HOUSTON — On Tuesday, the director of the White House Office of National Drug Control Policy announced millions in funding for Houston to fight against the overdose epidemic and drug trafficking.
Dr. Rahul Gupta said about $275 million in funding will be provided for the 33 regional high-intensity drug trafficking area programs across the country. The Houston High-Intensity Drug Trafficking Areas (HIDTA) program will receive about $12 million.
What are they doing?
"They are actually working to disrupt and dismantle the drug trafficking and money laundering organizations and reduce the supply of illicit drugs in cities like right here in Houston," Gupta said.
Gupta said the funding will provide resources that are critical to the ongoing work of the people on the frontlines of stopping the overdose epidemic. It will support their work and will build on the Biden administration's national drug control strategy that was announced last week.
The country is facing a "crisis in overdose deaths," according to Gupta. He said there were about 107,000 overdose deaths in the 12-month period ending in November of 2021. He said that equates to one American dying from overdosing every 5 minutes.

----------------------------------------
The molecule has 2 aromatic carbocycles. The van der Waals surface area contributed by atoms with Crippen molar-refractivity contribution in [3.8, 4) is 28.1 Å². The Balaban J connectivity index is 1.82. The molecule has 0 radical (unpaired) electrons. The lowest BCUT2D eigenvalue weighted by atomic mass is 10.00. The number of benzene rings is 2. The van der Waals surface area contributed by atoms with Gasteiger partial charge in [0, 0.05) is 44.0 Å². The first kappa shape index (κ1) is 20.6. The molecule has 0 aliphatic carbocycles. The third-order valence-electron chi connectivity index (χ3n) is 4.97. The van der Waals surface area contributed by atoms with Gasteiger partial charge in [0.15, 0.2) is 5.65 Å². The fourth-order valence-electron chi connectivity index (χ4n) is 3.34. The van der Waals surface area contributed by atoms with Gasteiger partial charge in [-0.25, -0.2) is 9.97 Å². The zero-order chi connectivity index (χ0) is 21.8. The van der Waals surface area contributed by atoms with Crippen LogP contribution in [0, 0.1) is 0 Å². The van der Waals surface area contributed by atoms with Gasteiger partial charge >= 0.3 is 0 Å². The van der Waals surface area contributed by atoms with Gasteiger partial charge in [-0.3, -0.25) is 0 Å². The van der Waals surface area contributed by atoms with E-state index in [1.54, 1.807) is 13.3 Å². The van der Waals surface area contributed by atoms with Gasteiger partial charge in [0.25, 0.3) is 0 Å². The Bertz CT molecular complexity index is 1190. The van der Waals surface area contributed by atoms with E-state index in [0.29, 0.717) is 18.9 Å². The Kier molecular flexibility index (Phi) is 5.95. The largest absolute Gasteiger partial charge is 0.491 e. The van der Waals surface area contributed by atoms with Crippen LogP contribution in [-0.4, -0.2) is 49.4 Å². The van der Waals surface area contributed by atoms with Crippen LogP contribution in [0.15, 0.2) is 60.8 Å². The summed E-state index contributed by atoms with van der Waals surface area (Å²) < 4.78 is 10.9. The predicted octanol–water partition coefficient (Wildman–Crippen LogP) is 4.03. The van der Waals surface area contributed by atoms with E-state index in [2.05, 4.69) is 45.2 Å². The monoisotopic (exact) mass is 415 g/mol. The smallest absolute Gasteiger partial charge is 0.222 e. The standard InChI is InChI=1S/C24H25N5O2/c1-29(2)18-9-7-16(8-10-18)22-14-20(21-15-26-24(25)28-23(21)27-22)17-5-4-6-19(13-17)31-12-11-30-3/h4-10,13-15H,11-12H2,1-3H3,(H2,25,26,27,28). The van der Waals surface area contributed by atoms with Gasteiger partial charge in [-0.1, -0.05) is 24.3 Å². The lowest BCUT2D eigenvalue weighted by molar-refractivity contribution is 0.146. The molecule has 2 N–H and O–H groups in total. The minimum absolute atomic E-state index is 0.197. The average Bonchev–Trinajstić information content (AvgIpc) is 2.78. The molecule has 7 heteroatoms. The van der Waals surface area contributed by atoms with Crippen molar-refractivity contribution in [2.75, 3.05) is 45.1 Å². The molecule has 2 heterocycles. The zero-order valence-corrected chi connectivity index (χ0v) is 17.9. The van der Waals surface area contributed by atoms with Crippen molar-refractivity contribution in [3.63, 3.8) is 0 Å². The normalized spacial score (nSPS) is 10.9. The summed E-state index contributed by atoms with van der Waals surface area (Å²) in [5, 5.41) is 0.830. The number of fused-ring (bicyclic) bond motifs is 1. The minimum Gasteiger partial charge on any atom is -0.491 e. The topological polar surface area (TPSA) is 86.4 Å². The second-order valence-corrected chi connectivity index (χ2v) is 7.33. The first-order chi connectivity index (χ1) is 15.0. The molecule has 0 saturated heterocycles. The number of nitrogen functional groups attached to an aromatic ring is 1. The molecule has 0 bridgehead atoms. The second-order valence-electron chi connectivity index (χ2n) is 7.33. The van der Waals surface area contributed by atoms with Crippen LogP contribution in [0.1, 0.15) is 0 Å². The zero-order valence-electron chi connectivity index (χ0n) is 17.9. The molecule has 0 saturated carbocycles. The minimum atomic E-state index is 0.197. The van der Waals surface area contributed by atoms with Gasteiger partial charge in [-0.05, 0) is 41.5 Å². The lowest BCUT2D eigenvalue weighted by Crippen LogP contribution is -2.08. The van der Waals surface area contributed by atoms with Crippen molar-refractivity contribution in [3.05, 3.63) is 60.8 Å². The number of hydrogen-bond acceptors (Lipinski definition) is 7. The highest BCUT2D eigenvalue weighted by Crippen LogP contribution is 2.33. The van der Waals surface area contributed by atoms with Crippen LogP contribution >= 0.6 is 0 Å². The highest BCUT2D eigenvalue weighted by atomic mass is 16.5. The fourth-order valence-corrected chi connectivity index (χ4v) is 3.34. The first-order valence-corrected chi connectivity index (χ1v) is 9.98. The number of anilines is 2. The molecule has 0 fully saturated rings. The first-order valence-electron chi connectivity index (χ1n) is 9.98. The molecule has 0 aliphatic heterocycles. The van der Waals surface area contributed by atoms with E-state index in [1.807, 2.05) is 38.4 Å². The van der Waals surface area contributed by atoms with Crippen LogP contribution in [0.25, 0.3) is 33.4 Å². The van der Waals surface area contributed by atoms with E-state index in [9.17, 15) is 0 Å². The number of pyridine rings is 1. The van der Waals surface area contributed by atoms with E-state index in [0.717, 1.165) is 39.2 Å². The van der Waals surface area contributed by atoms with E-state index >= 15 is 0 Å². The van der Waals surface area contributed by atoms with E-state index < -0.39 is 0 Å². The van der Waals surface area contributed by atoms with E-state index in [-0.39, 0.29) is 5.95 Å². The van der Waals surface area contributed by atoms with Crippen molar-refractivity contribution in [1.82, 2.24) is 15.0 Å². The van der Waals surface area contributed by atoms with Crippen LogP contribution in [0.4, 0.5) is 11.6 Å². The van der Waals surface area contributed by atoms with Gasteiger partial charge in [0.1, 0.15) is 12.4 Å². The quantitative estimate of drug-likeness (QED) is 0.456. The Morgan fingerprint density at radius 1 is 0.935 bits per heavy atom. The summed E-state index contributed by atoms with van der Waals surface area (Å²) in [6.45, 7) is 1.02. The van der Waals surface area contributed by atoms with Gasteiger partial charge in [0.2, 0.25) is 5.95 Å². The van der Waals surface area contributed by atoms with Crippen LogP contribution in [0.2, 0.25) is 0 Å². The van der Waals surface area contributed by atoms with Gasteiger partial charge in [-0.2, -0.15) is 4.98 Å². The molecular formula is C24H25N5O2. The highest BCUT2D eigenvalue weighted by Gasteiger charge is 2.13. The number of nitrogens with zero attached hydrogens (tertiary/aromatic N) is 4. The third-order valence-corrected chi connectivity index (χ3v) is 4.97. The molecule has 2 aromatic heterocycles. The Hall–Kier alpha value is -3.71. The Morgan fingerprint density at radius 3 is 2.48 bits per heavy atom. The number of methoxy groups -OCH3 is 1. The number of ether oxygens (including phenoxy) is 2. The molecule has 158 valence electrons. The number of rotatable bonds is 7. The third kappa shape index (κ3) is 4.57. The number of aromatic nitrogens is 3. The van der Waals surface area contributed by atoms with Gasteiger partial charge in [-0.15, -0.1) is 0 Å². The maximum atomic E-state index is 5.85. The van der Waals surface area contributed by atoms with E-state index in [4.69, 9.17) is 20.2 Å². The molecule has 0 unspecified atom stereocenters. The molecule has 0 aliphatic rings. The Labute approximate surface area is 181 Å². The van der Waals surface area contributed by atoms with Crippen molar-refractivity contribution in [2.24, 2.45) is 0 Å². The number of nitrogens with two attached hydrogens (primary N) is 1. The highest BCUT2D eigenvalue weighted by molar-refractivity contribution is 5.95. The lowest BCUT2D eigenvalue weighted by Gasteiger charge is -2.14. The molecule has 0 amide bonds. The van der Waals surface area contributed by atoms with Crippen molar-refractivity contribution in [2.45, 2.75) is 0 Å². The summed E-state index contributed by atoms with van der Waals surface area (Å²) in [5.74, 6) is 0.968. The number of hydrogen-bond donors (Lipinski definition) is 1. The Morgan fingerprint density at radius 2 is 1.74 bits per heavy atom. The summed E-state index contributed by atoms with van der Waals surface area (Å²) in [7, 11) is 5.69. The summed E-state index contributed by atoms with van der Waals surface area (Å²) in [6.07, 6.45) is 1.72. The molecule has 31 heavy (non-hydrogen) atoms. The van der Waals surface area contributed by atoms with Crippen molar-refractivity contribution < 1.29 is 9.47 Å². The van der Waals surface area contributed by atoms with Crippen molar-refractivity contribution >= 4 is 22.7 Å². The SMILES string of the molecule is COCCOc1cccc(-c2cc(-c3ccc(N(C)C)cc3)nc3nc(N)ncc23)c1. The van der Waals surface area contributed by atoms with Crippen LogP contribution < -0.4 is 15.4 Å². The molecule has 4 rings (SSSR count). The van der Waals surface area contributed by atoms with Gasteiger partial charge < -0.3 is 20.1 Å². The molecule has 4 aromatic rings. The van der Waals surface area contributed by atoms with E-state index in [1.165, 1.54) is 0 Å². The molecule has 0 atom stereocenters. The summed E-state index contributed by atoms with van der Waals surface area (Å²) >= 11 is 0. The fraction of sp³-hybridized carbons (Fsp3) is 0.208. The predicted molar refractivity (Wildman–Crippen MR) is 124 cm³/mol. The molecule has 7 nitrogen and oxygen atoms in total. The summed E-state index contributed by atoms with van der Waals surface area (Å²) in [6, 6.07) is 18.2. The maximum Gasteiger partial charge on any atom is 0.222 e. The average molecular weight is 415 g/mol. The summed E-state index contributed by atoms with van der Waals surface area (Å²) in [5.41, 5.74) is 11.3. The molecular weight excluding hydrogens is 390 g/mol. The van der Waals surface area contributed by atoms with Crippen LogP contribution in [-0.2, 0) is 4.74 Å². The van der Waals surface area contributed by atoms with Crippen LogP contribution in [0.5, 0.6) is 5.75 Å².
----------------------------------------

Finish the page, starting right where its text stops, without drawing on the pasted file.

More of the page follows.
Gupta said the strategy focuses on two big drivers of the epidemic:
- Untreated addiction
- Drug trafficking
"This is about going after the bad guys and making sure that we are saving lives," Gupta said.
Watch the full news conference in the video below:
The program will renew its focus on "disrupting transnational criminal organizations and their financial networks and supply chains."
The budget also provides more money for border security. About $300 million will be provided for U.S. Customs and Border Protection and about $300 more for the Drug Enforcement Agency.
"The bottom line is this: We have to hit drug traffickers where it hurts them the most, and it's their wallets," Gupta said.
They want to make it more costly for drug traffickers in "every way possible."
The program also aims to make it easier to find treatment.
"Today in America, if it's easier to get illicit drugs than it is to get treatment, we'll never be able to bend the curve on overdoses," Gupta said.
He said it's "unacceptable" that only one out of every 10 people who have substance abuse disorders have access to treatment.
"If we invest in prevention when people are young, they are much less likely to develop a substance use disorder later in life," Gupta said.